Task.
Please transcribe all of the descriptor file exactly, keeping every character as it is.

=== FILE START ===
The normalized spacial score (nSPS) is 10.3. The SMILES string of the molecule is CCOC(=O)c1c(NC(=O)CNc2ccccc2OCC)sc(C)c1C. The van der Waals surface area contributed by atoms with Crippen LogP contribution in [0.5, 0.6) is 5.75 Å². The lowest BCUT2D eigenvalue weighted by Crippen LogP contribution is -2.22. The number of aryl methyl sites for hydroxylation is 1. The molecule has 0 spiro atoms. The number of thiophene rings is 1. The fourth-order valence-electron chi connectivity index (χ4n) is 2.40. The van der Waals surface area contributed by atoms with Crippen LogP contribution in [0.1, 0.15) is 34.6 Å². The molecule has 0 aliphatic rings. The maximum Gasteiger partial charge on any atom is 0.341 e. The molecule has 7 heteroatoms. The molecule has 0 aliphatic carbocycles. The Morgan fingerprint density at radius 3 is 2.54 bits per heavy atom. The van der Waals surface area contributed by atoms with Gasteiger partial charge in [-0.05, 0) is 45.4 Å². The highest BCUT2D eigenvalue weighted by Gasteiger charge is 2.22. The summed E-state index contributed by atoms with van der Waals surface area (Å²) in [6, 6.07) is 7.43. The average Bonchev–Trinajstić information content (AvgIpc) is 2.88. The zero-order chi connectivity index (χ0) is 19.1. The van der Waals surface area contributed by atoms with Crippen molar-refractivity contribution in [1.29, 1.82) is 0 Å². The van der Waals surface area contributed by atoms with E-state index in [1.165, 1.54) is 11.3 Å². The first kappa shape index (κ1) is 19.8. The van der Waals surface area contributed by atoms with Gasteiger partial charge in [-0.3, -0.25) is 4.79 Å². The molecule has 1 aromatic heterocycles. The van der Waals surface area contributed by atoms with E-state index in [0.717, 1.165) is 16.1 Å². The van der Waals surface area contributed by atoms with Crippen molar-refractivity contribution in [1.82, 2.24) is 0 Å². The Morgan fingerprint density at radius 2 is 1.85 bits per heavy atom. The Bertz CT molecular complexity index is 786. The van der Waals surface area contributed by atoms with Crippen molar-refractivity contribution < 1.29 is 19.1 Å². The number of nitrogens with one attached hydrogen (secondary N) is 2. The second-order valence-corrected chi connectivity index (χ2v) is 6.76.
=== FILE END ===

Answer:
The normalized spacial score (nSPS) is 10.3. The SMILES string of the molecule is CCOC(=O)c1c(NC(=O)CNc2ccccc2OCC)sc(C)c1C. The van der Waals surface area contributed by atoms with Crippen LogP contribution in [0.5, 0.6) is 5.75 Å². The lowest BCUT2D eigenvalue weighted by Crippen LogP contribution is -2.22. The number of aryl methyl sites for hydroxylation is 1. The molecule has 0 spiro atoms. The number of thiophene rings is 1. The fourth-order valence-electron chi connectivity index (χ4n) is 2.40. The van der Waals surface area contributed by atoms with Crippen LogP contribution in [0.1, 0.15) is 34.6 Å². The molecule has 0 aliphatic rings. The maximum Gasteiger partial charge on any atom is 0.341 e. The molecule has 7 heteroatoms. The molecule has 0 aliphatic carbocycles. The Morgan fingerprint density at radius 3 is 2.54 bits per heavy atom. The van der Waals surface area contributed by atoms with Gasteiger partial charge in [-0.05, 0) is 45.4 Å². The highest BCUT2D eigenvalue weighted by Gasteiger charge is 2.22. The summed E-state index contributed by atoms with van der Waals surface area (Å²) in [6, 6.07) is 7.43. The average Bonchev–Trinajstić information content (AvgIpc) is 2.88. The zero-order chi connectivity index (χ0) is 19.1. The van der Waals surface area contributed by atoms with Crippen molar-refractivity contribution in [1.29, 1.82) is 0 Å². The van der Waals surface area contributed by atoms with E-state index in [1.165, 1.54) is 11.3 Å². The first kappa shape index (κ1) is 19.8. The van der Waals surface area contributed by atoms with Gasteiger partial charge in [-0.3, -0.25) is 4.79 Å². The molecule has 1 aromatic heterocycles. The van der Waals surface area contributed by atoms with E-state index in [0.717, 1.165) is 16.1 Å². The van der Waals surface area contributed by atoms with Crippen molar-refractivity contribution in [1.82, 2.24) is 0 Å². The Morgan fingerprint density at radius 2 is 1.85 bits per heavy atom. The Bertz CT molecular complexity index is 786. The van der Waals surface area contributed by atoms with Crippen molar-refractivity contribution < 1.29 is 19.1 Å². The number of nitrogens with one attached hydrogen (secondary N) is 2. The second-order valence-corrected chi connectivity index (χ2v) is 6.76.